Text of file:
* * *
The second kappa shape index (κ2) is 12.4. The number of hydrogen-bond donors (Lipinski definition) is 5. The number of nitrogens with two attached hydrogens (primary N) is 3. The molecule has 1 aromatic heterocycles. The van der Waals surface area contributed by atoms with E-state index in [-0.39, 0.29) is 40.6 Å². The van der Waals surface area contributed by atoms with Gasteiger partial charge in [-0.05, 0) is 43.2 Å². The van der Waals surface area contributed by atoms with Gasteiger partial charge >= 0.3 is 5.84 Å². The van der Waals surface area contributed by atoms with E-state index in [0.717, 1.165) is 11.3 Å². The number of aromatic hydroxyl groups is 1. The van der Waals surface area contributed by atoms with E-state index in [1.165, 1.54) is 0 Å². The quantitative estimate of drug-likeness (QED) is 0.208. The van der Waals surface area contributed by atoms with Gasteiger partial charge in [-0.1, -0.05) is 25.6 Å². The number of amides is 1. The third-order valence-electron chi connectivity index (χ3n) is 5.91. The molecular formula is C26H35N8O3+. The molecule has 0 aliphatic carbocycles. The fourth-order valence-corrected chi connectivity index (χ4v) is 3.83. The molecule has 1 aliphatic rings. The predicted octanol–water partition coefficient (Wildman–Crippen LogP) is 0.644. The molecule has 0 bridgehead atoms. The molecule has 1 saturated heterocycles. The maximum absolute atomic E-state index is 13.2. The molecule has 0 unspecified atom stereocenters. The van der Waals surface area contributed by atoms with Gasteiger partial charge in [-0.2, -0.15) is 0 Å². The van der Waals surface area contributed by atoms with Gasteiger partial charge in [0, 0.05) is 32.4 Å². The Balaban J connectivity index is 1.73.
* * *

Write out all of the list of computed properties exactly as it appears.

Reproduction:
The second kappa shape index (κ2) is 12.4. The number of hydrogen-bond donors (Lipinski definition) is 5. The number of nitrogens with two attached hydrogens (primary N) is 3. The molecule has 1 aromatic heterocycles. The van der Waals surface area contributed by atoms with E-state index in [-0.39, 0.29) is 40.6 Å². The van der Waals surface area contributed by atoms with Gasteiger partial charge in [-0.05, 0) is 43.2 Å². The van der Waals surface area contributed by atoms with Gasteiger partial charge >= 0.3 is 5.84 Å². The van der Waals surface area contributed by atoms with E-state index in [0.717, 1.165) is 11.3 Å². The number of aromatic hydroxyl groups is 1. The van der Waals surface area contributed by atoms with E-state index in [1.165, 1.54) is 0 Å². The quantitative estimate of drug-likeness (QED) is 0.208. The van der Waals surface area contributed by atoms with Gasteiger partial charge in [-0.1, -0.05) is 25.6 Å². The number of amides is 1. The third-order valence-electron chi connectivity index (χ3n) is 5.91. The molecular formula is C26H35N8O3+. The molecule has 0 aliphatic carbocycles. The fourth-order valence-corrected chi connectivity index (χ4v) is 3.83. The molecule has 1 aliphatic rings. The predicted octanol–water partition coefficient (Wildman–Crippen LogP) is 0.644. The molecule has 0 bridgehead atoms. The molecule has 1 saturated heterocycles. The maximum absolute atomic E-state index is 13.2. The molecule has 0 unspecified atom stereocenters. The van der Waals surface area contributed by atoms with Gasteiger partial charge in [-0.2, -0.15) is 0 Å². The van der Waals surface area contributed by atoms with Gasteiger partial charge in [0, 0.05) is 32.4 Å². The Balaban J connectivity index is 1.73.